“My energy level is at an all-time low, so this may be the last image I can send you.” These are the last words shared on Twitter by InSight, NASA’s lander, stationed on Mars since November 26, 2018.
InSight is part of a mission that aims to understand the inner structure of the red planet. To do this, InSight was responsible for placing the SEIS (Seismic Experiment for Interior Structure) seismometer and the HP3 thermal probe on the surface of Mars. These two tools help to understand the geological evolution and, starting from there, the origins of our solar system.
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Since December 19, 2022, NASA has lost all contact with the lander, which, concretely, marks the end of the InSight mission. This breaking of the link between the Earth and the probes located on Mars is due to the too much dust clogging the batteries of these devices. As early as November 2022, the agency declared: ” the spacecraft’s power generation will decline as the layer of dust blown by the Martian wind thickens on the panels”.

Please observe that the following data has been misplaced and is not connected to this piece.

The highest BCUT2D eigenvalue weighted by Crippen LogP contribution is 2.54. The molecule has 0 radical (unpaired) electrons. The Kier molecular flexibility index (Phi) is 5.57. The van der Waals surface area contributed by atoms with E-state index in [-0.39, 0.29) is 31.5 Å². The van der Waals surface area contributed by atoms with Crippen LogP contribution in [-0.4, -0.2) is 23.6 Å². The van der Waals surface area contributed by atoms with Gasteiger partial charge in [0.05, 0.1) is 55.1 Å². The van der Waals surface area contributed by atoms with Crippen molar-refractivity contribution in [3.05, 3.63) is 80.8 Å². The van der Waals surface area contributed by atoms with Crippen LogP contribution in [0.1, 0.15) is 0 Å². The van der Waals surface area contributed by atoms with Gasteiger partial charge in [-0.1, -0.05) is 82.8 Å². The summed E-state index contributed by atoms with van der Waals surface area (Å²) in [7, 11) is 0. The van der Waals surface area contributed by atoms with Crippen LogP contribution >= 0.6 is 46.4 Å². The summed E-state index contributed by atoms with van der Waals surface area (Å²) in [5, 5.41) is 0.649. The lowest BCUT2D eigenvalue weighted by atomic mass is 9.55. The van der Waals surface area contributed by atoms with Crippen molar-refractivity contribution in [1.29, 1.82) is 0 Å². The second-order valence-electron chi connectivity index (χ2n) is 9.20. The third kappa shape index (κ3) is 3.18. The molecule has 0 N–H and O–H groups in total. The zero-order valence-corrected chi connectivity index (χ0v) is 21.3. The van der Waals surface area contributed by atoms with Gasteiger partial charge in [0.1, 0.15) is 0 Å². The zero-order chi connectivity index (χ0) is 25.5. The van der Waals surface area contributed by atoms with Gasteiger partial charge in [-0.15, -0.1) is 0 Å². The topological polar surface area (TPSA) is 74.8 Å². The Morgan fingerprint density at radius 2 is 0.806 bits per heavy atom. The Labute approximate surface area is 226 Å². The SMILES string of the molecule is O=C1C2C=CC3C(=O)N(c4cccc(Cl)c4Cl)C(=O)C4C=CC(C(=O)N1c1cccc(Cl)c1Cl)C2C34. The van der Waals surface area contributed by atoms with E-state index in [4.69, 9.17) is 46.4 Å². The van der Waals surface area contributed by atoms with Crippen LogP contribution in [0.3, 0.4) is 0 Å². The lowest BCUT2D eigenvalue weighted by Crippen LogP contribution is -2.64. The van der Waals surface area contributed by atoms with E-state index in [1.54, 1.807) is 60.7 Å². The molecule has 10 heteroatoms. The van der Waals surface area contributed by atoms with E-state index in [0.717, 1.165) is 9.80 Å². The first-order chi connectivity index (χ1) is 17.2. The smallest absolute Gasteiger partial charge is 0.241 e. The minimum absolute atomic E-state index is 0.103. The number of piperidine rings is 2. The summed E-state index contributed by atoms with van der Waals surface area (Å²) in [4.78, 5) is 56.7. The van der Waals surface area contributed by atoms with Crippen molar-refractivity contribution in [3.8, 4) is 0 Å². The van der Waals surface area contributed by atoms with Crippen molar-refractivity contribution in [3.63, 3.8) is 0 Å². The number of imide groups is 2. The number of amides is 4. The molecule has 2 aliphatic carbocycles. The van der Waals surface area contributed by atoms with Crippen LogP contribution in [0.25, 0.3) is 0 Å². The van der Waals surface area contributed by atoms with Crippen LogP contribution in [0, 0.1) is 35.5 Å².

Dust prevents InSight’s solar panels from accumulating energy, the end of the mission is near
In four years, InSight has recorded no fewer than 1,300 Marsquakes thanks to the seismometer placed on the surface of the planet. NASA engineers knew his mission would be brief, but productive. Last month, they made him say: I was lucky enough to live on two planets. Four years ago, I arrived without a hitch on the second, to the delight of my family who stayed on the first. Thank you to my team for sending me on this journey full of discoveries. I hope I have made you proud”.
The end of the InSight mission does not mean the end of NASA’s Mars explorations. 2001 Mars Odyssey, Mars Reconnaissance Orbiter, Mars Science Laboratory, Maven or even Mars 2020, of which the Perseverance rover is a part: these are the names of the scientific missions still in progress on the surface or around the red planet. The agency is studying the possibility of launching another exploration space probe. The mission Mars Exploration Ice Mapper would map water ice deposits on the surface of Mars to determine if they could be mined by crews on a future manned mission to Mars.
Source : The Guardian